can we use any transparent glass ot its urgent to use scanner glass only...???

1 reply

You can use any glass. I used the scanner glass because it was what I had and I felt confident that it would not easier break.

That is just my patio that shows through the glass. If I photoshop'd them out you would have missed the glass.

I think someone should post an instructable on different solar recipes, like the one tecneeq suggested.

By the way, if someone can prove to me that a solar oven can bake a cake, then it's going straight to the top of my list of things to build.

I like cake...

2 replies

you can def cook cake bread etc using solar one reference is the book sunshine to dollars. the writer shows a lot of things that can be done with solar, and gives results! I will post an instructable about these things soon, you can use box mix just give it enough time and heat

I will agree with you that burning styrofoam does give off toxic gases but I don't have anything in this INSTRUCTABLES about burning styrofoam. Thank you for viewing my INSTRUCTABLES.

I have actually tried one of those full page magnifying sheets, The focal length is usually very specific as to where the focus is. You also have to be careful that you don't focus on the wrong surface because you may just end up with a fire trap instead of a solar oven.

As and aside. for people that want to play with fresnel lenses on a large scale try going thru craiglist or your local freecycle webgroups. Look for large projection screen TVs. The screen cover is one of these lenses. CAUTION... when playing or using one of these lenses be sure to use EYE PROTECTION (welding googles are great), and keep an eye on flammable items in your "WORK AREA". You can use this to burn wood, boil water and with the right set up you can cook things but it is VERY HOT, not the thing I would use to bake bread. AGAIN... in big bold letters CAUTION

I got a question about making the inside even hotter by using those full page magnifying glasses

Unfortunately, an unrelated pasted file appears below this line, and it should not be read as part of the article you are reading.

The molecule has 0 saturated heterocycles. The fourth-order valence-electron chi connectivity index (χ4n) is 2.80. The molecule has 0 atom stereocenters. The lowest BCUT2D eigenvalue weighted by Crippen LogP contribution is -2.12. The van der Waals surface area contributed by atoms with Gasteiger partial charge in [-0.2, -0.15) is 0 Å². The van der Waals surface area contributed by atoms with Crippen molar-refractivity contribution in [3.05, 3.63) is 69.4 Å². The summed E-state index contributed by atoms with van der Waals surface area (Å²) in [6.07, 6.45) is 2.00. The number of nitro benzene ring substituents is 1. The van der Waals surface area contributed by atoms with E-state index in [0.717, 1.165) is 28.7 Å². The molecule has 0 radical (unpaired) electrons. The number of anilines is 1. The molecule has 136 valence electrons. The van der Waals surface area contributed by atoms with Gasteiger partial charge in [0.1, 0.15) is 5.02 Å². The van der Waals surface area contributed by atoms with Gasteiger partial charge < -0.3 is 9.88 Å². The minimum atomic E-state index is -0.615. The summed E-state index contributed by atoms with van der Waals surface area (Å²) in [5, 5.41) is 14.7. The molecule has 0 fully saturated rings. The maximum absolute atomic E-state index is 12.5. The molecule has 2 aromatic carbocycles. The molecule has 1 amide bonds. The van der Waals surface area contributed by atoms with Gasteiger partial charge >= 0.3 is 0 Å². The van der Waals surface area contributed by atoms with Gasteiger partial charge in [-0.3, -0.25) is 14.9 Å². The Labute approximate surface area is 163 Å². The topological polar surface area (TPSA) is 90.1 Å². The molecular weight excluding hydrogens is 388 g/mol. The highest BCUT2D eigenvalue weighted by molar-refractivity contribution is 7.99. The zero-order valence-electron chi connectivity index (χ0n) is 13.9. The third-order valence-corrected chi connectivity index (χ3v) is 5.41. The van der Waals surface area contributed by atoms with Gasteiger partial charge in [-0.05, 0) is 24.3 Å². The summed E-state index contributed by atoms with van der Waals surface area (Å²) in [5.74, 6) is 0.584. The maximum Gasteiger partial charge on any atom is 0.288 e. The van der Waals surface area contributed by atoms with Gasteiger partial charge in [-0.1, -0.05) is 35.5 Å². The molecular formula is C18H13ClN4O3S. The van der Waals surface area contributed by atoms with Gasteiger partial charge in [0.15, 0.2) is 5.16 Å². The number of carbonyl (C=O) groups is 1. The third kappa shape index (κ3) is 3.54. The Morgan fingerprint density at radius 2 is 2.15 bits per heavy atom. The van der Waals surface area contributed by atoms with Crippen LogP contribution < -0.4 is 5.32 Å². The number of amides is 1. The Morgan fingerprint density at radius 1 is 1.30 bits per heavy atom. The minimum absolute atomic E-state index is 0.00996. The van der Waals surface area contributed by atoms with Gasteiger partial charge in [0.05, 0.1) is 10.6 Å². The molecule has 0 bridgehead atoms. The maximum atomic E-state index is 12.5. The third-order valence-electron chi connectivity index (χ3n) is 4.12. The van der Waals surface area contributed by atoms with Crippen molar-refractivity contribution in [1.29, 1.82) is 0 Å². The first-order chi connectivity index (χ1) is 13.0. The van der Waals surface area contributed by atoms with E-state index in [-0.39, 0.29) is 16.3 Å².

wayyyyy back when i was a wee one, i remembered discussing making a pizza box oven in 3rd or 4th grade. i had always wondered why it wasn't more popular cause it sounded cool, like an easy bake oven (which my mom wouldn't allow thinking i'd burn down the house)

way cool & clever idea! at first i thought bricks were needed but i figured out the pix. wonder if you can bake a cake??? gotta try this, i like it cause there's no wiring. thanks for the instructables!

I hope you won't be offended, but I'd like to offer a couple of design improvements. 1) A fresnel lens. They usually have ones at RV stores or Auto stores that stick right on a piece of glass. Also they are sold as "sheet magnifiers" for people with poor eyesight. 2) Cardboard is flammable. You might consider a different building material, especially if the plan is to leave this unattended for hours on end. ;)

1 reply

I agree with sdbigguy on this. I wouldn't use a lens nor care about the cardboard. Why did you spraypaint the inside cardbox black? What you want is as much light as possible on the cooking pot. I would use aluminum foil glued to the inner box to reflect as much light and thermal radiation away from the cardboard. The only thing absorbing light and infrared should be the cooking pot. To cook your stuff even faster you could use some cardboard sheets, glue aluminum foil to it, and use them as reflectors to get more light into your box. It made a big difference for me. The problem with the plastic bags i found is that it's just annoying. I use a bunch of big mason jars (i'm not sure it's the right word, a glass jar that is closed with a glass lid using a rubber seal), it's spraypainted black and it's used as it is. No need for a plastic bag. Classic solar recipe: one jar for rice, one for lentils, one smaller jar for a few eggs. I like to add lots of curry and some pineapple to the rice. The lentils can be spiced up with a pinch of salt and a teaspoon of vinegar. I add raw veggies after cooking, sometimes also fruit. It's a nutrient rich meal for few cents that is easy to prep. You can't overcook or burn it. And the energy used to cook it is free, wich makes sense in a country where you pay 24 euro cents per kW/h :).